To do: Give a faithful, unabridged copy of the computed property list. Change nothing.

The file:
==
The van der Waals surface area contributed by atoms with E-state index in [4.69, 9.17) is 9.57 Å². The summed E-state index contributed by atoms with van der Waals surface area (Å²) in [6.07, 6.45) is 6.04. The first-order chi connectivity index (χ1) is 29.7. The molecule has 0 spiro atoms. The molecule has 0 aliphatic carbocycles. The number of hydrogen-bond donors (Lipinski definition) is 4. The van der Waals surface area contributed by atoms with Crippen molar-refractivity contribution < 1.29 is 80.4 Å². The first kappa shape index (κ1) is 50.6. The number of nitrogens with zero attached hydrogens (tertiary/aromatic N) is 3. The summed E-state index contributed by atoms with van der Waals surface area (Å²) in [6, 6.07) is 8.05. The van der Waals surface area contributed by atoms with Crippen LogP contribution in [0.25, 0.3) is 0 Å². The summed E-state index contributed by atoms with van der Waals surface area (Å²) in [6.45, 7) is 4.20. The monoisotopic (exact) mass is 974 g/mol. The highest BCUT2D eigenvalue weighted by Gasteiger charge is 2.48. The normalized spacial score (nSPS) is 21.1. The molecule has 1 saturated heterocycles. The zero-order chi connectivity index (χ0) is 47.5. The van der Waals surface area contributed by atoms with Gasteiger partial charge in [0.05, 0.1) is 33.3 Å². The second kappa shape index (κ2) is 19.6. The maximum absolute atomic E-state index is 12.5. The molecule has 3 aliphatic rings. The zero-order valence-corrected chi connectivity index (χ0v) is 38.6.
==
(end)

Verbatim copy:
The van der Waals surface area contributed by atoms with E-state index in [4.69, 9.17) is 9.57 Å². The summed E-state index contributed by atoms with van der Waals surface area (Å²) in [6.07, 6.45) is 6.04. The first-order chi connectivity index (χ1) is 29.7. The molecule has 0 spiro atoms. The molecule has 0 aliphatic carbocycles. The number of hydrogen-bond donors (Lipinski definition) is 4. The van der Waals surface area contributed by atoms with Crippen molar-refractivity contribution < 1.29 is 80.4 Å². The first kappa shape index (κ1) is 50.6. The number of nitrogens with zero attached hydrogens (tertiary/aromatic N) is 3. The summed E-state index contributed by atoms with van der Waals surface area (Å²) in [6, 6.07) is 8.05. The van der Waals surface area contributed by atoms with Crippen LogP contribution in [0.25, 0.3) is 0 Å². The summed E-state index contributed by atoms with van der Waals surface area (Å²) in [6.45, 7) is 4.20. The monoisotopic (exact) mass is 974 g/mol. The highest BCUT2D eigenvalue weighted by Gasteiger charge is 2.48. The normalized spacial score (nSPS) is 21.1. The molecule has 1 saturated heterocycles. The zero-order chi connectivity index (χ0) is 47.5. The van der Waals surface area contributed by atoms with Gasteiger partial charge in [0.05, 0.1) is 33.3 Å². The second kappa shape index (κ2) is 19.6. The maximum absolute atomic E-state index is 12.5. The molecule has 3 aliphatic rings. The zero-order valence-corrected chi connectivity index (χ0v) is 38.6.